YouTube faces backlash on Twitter over lifted, uncredited holiday video

By Julia Alexander

Lily Hevesh/YouTube

When Lily Hevesh opened Twitter and saw YouTube’s Christmas video, it looked very familiar. That’s because it was her own.

YouTube’s tweet doesn’t credit Hevesh at all, or mention her YouTube channel. The tweet also cuts Hevesh’s intro, which acts as a welcome to her channel for those who stumble upon the video. Hevesh’s original video, uploaded to YouTube on December 23rd, has just over 60,000 views, but YouTube’s lifted version boasts more than 250,000.

Hevesh, a professional domino artist, uses YouTube as, essentially, a specialized form of advertising for her work. You can see what her creations look like, if you want to hire her. By stripping out the attribution to Hevesh when it brought the video to a broader audience, YouTube’s tweet — sent out to 71 million subscribers — prevents Hevesh from getting the recognition that might lead to jobs.

“Very glad to see that my Christmas domino e-card is getting good use,” Hevesh tweeted on Christmas. “However, I’m a bit disappointed that YouTube would take my video and re-upload it with absolutely no credit.”

The problem is even broader, though. YouTube creators like Hevesh rely on views and subscribers to retain ad deals and secure sponsorship deals — so when YouTube didn’t direct viewers to Hevesh on YouTube, the company cost her money directly. Which may be why Hevesh’s disappointment caught the attention of both creators and the community-at-large.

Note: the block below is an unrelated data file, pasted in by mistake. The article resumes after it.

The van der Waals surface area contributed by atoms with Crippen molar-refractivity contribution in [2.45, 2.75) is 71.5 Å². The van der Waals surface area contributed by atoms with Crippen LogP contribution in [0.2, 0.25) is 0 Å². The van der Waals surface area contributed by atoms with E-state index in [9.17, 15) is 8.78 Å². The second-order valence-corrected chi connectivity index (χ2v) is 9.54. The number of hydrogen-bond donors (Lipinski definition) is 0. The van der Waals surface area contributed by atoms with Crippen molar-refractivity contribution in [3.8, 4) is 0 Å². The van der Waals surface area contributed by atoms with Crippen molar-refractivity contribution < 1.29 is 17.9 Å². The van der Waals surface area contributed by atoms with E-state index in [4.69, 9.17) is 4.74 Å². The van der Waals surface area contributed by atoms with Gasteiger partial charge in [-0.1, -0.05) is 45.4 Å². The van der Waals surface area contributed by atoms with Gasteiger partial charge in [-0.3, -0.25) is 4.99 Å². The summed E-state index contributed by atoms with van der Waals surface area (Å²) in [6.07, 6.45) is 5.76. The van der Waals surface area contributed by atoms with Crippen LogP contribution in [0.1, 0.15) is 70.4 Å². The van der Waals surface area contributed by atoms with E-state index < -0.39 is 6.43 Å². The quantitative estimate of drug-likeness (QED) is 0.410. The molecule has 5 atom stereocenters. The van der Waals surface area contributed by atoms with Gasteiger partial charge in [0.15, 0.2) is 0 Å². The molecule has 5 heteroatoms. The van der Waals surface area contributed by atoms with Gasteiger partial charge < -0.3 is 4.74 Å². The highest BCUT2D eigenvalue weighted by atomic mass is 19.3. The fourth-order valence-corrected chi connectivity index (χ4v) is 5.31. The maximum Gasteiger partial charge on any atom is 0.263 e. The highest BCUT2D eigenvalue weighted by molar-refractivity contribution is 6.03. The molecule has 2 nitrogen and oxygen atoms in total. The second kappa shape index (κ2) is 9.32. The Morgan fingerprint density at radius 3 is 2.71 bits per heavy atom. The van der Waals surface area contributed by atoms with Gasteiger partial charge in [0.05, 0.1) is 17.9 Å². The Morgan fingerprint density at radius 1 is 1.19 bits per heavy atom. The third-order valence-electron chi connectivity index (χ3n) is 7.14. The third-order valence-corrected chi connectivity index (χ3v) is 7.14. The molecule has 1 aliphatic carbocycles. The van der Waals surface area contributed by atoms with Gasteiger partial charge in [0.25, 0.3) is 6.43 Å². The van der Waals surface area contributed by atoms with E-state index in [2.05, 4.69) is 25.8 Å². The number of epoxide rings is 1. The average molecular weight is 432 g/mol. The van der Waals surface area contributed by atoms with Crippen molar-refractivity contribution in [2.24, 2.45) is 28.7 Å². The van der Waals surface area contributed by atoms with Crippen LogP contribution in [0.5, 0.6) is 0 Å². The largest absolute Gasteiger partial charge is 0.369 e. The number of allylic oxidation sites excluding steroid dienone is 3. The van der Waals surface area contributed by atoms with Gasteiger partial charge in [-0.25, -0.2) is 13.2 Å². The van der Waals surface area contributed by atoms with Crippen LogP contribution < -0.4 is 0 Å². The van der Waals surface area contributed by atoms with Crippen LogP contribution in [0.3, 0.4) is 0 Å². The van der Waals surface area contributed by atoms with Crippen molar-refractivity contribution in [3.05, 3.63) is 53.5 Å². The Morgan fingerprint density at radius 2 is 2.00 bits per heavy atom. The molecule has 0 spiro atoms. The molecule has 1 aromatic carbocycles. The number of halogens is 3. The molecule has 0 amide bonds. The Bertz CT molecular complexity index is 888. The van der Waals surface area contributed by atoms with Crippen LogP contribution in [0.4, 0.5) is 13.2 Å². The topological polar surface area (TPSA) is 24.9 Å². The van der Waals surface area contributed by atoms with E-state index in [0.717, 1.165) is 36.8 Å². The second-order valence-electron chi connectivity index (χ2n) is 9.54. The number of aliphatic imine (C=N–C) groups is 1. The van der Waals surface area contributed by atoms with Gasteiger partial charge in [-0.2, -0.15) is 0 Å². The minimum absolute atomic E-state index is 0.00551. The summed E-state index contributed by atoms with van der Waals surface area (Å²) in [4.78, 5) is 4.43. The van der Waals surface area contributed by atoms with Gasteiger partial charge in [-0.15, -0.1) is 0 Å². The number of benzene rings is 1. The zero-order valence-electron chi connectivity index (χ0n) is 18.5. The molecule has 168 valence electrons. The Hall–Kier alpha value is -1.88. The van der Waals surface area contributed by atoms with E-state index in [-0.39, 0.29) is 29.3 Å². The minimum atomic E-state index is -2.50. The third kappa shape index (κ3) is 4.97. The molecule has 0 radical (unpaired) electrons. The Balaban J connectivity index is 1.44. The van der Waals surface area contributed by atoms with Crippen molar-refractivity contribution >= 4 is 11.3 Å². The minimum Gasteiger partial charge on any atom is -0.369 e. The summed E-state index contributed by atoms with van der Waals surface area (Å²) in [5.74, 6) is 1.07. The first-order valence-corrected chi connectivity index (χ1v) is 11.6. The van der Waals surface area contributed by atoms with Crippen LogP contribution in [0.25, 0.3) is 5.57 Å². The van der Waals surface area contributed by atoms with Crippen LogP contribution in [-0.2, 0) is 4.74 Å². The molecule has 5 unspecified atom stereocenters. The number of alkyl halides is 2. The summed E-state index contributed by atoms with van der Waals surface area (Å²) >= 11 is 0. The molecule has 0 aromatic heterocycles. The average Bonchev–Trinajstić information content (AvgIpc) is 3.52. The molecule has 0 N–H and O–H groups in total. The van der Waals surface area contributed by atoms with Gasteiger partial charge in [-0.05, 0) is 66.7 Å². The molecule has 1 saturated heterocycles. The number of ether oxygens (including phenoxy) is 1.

YouTube’s uploaded version of Hevesh’s video.

“Merry Christmas! YouTube just freebooted one of its own creators,” Sabrina Cruz, a YouTube creator with just under 200,000 subscribers, tweeted.

Reuploading video while stripping credit is a practice that YouTube explicitly condemns. YouTube’s community guidelines and policy page specifically states that creators should only “upload videos that you made or that you’re authorized to use.” But YouTube does own a limited license to people’s videos, so legally, the company can take Hevesh’s content and upload it to its Twitter account. The problem is ethical.

“I just don’t get it,” Hevesh followed up. “YouTube created Content ID to protect creators from thieves freebooting their videos, yet here they are re-uploading people’s work for promotional purposes [without] any credit.”

YouTube did acknowledge its mistake in a followup tweet on December 26th, plugging Hevesh’s channel. Hevesh responded, stating that “YouTube came thru.”

YouTube and Hevesh didn’t immediately respond to emails requesting their comments.

Update December 26th, 12:55PM ET: YouTube recognized Hevesh’s channel in a followup tweet. The story has been updated.